Crazy Rich Asians is gorgeous start to finish. The beauty of the movie’s set design, costuming, and cast is perhaps only rivaled by that of its soundtrack. However, the song that plays during one of the film’s most climactic moments, a cover of Coldplay’s “Yellow” sung in Mandarin, almost didn’t make it into the movie. In fact, Crazy Rich Asians director Jon M. Chu wrote a letter to Coldplay in order to make that perfectly underscored moment happen.
Not only did the band reportedly initially turn down the request to include the song, Warner Bros. (the studio that distributed Crazy Rich Asians) was equally hesitant about using a song called “Yellow” in a film starring an all-Asian and Asian-American cast. (The word “yellow” has been used as an ethnic slur against Asians and Asian-Americans, dating back to the “yellow peril” of the late 19th century when people felt threatened by Asian immigrants “stealing” jobs.) According to an interview with Quartzy, Chu says Warner Bros. initially pushed back about the song choice. “They were like, ‘Whoa, we can’t do that, what do you think people will say?’” Chu says. “And I told them, ‘Well, a white director couldn’t do it.’”
Chu’s choice of the song “Yellow” was intentional beyond it being a pretty sounding song; he wanted to reclaim a word that had been used to hurt him, to recontexualize the song in one of the films most beautiful, triumphant moments.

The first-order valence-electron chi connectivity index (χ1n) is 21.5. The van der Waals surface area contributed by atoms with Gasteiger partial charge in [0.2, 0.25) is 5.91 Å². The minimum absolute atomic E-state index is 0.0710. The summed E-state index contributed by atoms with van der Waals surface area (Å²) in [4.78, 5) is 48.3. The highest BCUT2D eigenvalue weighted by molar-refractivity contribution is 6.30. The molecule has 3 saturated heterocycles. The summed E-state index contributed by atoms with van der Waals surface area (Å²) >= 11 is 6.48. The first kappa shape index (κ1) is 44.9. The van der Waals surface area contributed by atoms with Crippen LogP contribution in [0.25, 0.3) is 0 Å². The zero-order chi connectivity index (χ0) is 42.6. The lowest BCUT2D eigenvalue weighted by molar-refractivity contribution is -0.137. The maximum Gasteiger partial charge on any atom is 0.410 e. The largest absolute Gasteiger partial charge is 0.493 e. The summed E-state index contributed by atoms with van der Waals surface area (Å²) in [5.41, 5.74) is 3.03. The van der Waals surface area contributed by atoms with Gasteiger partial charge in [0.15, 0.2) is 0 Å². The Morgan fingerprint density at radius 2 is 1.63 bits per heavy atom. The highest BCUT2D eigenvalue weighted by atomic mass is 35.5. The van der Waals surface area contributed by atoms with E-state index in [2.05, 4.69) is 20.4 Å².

Once Warner Bros. was on board, he needed to convince Coldplay.
Given past criticism regarding the band’s use of cultural appropriation, specifically in regards to Chinese and other Asian cultures, Coldplay rejected the initial request to use “Yellow” in movie. As The A.V. Club points out, when Coldplay actually said “yes” to Chu using the song is unclear. The Huffington Post reports they granted permission after seeing a screener for the movie while Quartzy reports their “yes” came an hour after reading the letter from Chu.
Regardless, Chu’s letter to Coldplay explaining why the song would be perfect for the film is not only a convincing argument for its inclusion, it gives fuller meaning to hearing “Yellow” play during that moment in the movie.
Here’s how Chu’s letter beings:
“I know it’s a bit strange, but my whole life I’ve had a complicated relationship with the color yellow. From being called the word in a derogatory way throughout grade school, to watching movies where they called cowardly people yellow, it’s always had a negative connotation in my life. That is, until I heard your song. For the first time in my life, it described the color in the most beautiful, magical ways I had ever heard: the color of the stars, her skin, the love. It was an incredible image of attraction and aspiration that it made me rethink my own self image.”
The Hollywood Reporter obtained a copy of Chu’s full letter, which is well worth your time. It’s best read while listening to Chinese-American singer Katherine Ho’s cover of the song, the version which plays in the movie.
Katherine Ho is a 19-year-old college student and a former contestant of NBC’s “The Voice.” In a profile by the Washington Post, Ho says the response to her cover has been incredible. “I didn’t think it was going to get this much response,” she said. “So many people reached out saying it made them cry. I didn’t know I could have this kind of impact on people.”
However, Chu’s letter presciently predicted this response. “It will give a whole generation of Asian-Americans, and others, the same sense of pride I got when I heard your song,” his letter reads. “I know it’s recontextualized but I think that’s what makes it powerful. I want all of them to have an anthem that makes them feel as beautiful as your words and melody made me feel when I needed it the most.”
Excuse me while I happy-cry into some satay about all of this.